Pumpkin parades will light up Toronto parks on November 1

This Thursday, more than 50 parks across Toronto will emit an orange glow as local residents bid a final farewell to their jack-o’-lanterns with community pumpkin parades.

The first pumpkin parade was organized in Sorauren Park in 2004. Since then, this made-in-Toronto tradition has spread to parks across the city and inspired other cities such as Montreal and New York to start their own. This year’s event includes four more parades than last year and can be found in parks from Guildwood Village Park in Scarborough to Centennial Park in Etobicoke.

“Pumpkin parades are great opportunities for communities to come together,” said Mayor John Tory. “I am proud that the number of parades continues to expand each year so that even more people will be able to take part in the post-Halloween fun.”

The pumpkin parades are organized by community organizations as well as by local businesses and Business Improvement Areas. City park permits and disposal bins are provided to the organizers for free, making it easy to host and cleanup the pumpkins after the event. The pumpkins will be picked up by the City after the parades and processed with yard waste to create compost that can be used in City parks and gardens. The City has partnered with Park People to provide posters and social media templates to assist community organizations with their event promotions.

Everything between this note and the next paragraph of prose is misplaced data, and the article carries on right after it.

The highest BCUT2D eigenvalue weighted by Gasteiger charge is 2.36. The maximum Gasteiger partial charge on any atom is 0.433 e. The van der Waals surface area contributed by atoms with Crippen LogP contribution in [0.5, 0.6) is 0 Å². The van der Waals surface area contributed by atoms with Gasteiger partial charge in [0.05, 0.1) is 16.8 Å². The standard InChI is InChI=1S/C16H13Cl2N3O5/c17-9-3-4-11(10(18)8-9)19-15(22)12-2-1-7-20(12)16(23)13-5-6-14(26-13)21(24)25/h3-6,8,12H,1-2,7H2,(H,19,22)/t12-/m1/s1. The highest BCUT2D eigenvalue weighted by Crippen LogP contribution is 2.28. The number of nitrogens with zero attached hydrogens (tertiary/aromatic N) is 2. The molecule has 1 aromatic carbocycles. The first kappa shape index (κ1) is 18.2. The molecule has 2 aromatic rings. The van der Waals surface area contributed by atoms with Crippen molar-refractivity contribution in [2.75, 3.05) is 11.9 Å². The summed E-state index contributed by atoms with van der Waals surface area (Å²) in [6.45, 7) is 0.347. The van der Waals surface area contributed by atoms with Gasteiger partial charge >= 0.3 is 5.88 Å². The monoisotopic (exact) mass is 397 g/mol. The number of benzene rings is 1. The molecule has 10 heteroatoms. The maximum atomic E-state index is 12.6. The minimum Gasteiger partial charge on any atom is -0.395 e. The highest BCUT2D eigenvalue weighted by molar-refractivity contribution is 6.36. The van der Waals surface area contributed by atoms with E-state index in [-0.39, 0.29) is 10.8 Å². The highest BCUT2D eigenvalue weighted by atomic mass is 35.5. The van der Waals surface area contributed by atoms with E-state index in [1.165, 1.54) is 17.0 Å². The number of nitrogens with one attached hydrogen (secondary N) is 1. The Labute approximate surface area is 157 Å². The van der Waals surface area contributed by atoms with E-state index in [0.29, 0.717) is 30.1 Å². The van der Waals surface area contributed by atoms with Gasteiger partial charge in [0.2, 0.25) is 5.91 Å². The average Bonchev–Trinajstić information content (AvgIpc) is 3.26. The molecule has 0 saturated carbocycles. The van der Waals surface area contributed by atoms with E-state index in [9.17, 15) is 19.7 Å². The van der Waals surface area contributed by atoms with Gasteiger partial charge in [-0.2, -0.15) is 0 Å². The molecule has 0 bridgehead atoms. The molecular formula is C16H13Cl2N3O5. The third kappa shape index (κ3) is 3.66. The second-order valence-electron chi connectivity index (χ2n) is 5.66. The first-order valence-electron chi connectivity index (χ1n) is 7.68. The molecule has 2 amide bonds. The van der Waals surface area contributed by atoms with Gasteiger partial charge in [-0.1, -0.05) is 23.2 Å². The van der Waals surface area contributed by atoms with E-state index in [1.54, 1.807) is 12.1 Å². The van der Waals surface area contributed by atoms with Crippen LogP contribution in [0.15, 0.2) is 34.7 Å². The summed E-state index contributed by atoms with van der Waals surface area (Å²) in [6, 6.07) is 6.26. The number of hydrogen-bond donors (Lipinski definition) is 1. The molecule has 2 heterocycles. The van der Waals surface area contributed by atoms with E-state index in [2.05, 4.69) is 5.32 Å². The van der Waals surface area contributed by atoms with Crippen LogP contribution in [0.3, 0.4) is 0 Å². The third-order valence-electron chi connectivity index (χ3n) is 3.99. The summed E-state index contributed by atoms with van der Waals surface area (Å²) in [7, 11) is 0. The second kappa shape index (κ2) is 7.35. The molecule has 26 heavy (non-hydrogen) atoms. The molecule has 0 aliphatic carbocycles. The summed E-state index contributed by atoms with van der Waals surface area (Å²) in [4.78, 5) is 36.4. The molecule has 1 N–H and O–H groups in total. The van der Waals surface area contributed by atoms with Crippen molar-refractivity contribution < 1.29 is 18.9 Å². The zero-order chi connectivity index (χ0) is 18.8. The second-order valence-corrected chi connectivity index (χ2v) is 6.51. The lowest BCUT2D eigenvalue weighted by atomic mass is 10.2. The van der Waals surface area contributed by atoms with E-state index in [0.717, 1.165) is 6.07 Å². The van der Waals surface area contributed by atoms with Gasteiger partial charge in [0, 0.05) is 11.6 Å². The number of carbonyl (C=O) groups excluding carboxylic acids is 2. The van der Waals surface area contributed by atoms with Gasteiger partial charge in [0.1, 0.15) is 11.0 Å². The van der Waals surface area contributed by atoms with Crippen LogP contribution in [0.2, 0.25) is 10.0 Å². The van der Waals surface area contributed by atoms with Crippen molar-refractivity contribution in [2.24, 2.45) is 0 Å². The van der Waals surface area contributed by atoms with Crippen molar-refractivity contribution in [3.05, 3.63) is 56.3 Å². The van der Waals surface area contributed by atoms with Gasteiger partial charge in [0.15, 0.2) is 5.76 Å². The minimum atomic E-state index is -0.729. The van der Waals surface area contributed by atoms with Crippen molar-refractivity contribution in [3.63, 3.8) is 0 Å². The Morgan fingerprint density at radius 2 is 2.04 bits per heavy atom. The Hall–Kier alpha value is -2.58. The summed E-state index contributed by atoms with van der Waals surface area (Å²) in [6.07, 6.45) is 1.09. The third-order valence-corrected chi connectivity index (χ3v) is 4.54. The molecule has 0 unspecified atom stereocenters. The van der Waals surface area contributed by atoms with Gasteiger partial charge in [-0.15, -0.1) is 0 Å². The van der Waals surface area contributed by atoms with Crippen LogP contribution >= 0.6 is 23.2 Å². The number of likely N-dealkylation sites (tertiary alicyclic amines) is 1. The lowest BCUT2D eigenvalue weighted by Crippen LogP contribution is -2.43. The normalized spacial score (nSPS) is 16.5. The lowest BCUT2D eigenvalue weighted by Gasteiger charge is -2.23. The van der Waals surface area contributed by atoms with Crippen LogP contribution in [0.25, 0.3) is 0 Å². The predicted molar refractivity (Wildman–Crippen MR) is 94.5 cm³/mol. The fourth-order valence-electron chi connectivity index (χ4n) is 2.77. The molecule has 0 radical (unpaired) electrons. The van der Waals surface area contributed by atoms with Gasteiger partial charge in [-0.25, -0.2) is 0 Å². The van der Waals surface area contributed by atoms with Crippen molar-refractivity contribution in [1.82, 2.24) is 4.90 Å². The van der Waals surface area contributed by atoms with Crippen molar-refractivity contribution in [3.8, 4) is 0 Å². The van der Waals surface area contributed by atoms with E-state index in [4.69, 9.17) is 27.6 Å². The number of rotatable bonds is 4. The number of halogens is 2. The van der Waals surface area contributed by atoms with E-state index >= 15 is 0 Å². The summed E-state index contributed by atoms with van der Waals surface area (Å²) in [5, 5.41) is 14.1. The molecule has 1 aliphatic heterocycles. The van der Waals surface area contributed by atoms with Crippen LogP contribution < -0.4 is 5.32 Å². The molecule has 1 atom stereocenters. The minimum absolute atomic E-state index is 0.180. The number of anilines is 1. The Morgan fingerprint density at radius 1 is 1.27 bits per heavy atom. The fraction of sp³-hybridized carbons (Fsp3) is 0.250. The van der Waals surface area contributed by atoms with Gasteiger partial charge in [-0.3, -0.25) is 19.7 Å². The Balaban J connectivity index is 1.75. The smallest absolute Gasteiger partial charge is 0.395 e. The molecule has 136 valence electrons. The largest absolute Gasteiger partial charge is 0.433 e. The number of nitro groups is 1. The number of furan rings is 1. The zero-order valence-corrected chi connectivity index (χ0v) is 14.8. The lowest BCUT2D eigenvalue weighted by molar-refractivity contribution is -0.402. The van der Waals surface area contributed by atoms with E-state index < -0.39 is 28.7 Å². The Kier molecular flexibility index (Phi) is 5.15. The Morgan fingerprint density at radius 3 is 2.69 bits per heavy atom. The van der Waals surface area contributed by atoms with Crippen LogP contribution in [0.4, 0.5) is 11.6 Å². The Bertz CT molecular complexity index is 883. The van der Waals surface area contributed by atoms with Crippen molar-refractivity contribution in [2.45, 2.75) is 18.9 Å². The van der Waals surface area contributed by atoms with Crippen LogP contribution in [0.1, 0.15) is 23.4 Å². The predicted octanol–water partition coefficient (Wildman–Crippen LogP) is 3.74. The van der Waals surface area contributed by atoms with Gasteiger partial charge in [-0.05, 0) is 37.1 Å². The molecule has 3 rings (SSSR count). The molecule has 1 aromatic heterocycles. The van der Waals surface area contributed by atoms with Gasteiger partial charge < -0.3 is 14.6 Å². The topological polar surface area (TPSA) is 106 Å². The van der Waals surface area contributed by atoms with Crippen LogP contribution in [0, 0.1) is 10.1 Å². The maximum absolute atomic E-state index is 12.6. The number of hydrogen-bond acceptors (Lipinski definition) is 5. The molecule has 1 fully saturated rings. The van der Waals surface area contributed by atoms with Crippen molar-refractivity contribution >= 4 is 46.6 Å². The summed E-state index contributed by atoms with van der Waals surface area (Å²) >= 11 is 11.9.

“I’m happy to see our parks animated with pumpkin parades each year,” said Janie Romoff, General Manager, Parks, Forestry and Recreation. “Toronto’s parks are our common grounds, and this made-in-Toronto tradition is a wonderful way for residents and visitors to connect with each other.”

A map of all pumpkin parades, including hours and links for more information is available at http://pumpkinparades.ca/.

Halloween safety tips also apply to pumpkin parades. Consider carrying a flashlight or attaching a strip of reflective tape to clothing. Be prepared for wet weather by using caution on wet pathways and sidewalks and steer clear of rivers and streams in parks.

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